Pearson’s r (a percentage) tells exactly how close the dots are to the line. The higher the percentage, the closer the dots (scores) are to the perfect line. A correlation of +1, for example, indicates that all scores fall exactly on a positive line. A correlation of 0 indicates no relationship, and there would be no apparent pattern to the dots. Here are some example scatter plots, with r (correlation) values.

Educational researchers are satisfied with discovering even a slight relationship. Why would .30 be acceptable? In education, we cannot control for differences between subjects in the same way that, for example, a biologist could. Many things can influence differences in test scores. A slight to moderate relationship (.35-.50), however, the findings may help focus strategies for improving both scores.

Caution: High correlation does not imply causality. You may only conclude that a linear trend exists. For example, a correlation between x (Math Score) and y (Science Score) could mean:

  • x causes y (Math Score causes Science Score)
  • y causes x (Science Score causes Math Score)
  • A third variable affects both x & y (parent involvement affects both scores)
  • Something else entirely? (students who study math also study science)

Computing and Reporting Correlations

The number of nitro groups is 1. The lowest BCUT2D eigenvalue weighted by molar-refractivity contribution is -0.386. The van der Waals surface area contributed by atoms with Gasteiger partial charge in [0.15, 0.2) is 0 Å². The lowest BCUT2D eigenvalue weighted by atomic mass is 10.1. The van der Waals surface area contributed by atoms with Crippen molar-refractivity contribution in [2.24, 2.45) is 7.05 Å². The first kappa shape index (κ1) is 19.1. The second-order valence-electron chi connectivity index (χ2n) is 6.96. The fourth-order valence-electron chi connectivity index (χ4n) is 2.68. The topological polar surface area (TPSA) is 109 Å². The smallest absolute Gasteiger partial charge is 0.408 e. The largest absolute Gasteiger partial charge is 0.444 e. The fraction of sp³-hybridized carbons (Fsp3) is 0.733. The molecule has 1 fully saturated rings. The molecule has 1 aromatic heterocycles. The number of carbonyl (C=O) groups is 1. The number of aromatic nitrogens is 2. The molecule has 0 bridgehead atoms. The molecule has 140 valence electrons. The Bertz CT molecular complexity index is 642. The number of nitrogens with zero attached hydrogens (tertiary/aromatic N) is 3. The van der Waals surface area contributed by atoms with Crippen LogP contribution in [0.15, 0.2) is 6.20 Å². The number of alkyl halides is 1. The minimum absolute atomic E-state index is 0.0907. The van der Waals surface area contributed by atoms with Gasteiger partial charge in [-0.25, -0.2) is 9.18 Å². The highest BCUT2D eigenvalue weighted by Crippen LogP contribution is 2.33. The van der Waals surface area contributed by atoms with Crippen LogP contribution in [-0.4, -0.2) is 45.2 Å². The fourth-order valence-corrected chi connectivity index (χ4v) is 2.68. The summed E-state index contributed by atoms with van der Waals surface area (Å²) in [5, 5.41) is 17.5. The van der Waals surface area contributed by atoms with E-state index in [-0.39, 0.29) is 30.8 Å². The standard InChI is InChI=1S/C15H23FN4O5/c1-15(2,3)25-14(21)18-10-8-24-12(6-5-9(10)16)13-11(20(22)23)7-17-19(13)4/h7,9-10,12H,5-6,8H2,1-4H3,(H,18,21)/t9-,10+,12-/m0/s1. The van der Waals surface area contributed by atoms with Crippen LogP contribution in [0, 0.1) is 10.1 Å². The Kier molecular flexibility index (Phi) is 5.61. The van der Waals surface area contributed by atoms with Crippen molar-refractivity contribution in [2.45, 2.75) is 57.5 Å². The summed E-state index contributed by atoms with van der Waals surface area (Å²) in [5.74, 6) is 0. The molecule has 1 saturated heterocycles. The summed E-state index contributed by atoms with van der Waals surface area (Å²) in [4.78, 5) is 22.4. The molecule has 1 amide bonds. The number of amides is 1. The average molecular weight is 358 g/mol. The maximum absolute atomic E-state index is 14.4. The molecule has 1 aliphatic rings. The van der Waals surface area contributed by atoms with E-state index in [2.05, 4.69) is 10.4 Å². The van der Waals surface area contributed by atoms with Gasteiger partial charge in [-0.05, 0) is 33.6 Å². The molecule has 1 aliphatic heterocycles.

The superintendant would like to know what relationships exist between different domains of CRCT (Criterion-Referenced Competency Test) scores. She has provided your principal with the included Excel file, “CorrelationData,” which is a random sample of 7th grade students. The students were chosen randomly in such a way that all 7th grade students had an equal chance at being selected. Since the principal knows you are taking a research course, she has asked you to complete the assignment. You use Excel to calculate correlation coefficients and to create a scatter plot. Here are some sample data. You can copy and paste into Excel. Using Excel, calculate correlation coefficients (directions below) for all pairs of scores. By looking at the table that follows, you can see which scores you need to calculate.

  1. Click on an empty cell that you want the correlation to be displayed in.
  2. Click Insert/Function (Excel 97/03) or Formulas/Insert Function (Excel 07)
  3. In the Search box, type Correlation. Click “Go.”
  4. Highlight CORREL. Click OK.
  5. For “Array 1,” go back to the worksheet and highlight the first set of scores you wish to correlate (click and drag).
  6. Alternately, if you are more familiar with formula values you can use =CORREL(A4:A93,B4:B93) for Reading and English.
    Put the pointer in “Array 2,” and repeat for the second sample you wish to correlate
    (click and drag). Click OK.
  7. Excel returns the correlation coefficient between the two samples.
  8. Repeat as necessary for all pairs of scores.

Delete the example values in the table below and use it to display your results. This type of table is also called a correlation matrix. Notice that only half of the values are filled in. This is because data in a correlation matrix are inverse, so that Reading/English is the same as English/Reading.
Table 1. Seventh Grade CRCT Score Correlations

Reading English Math Science Social S.
Reading 1.00
English 0.87 1.00
Math 0.71 0.76 1.00
Science 0.74 0.67 0.71 1.00
Social S. 0.80 0.65 0.98 0.65 1.00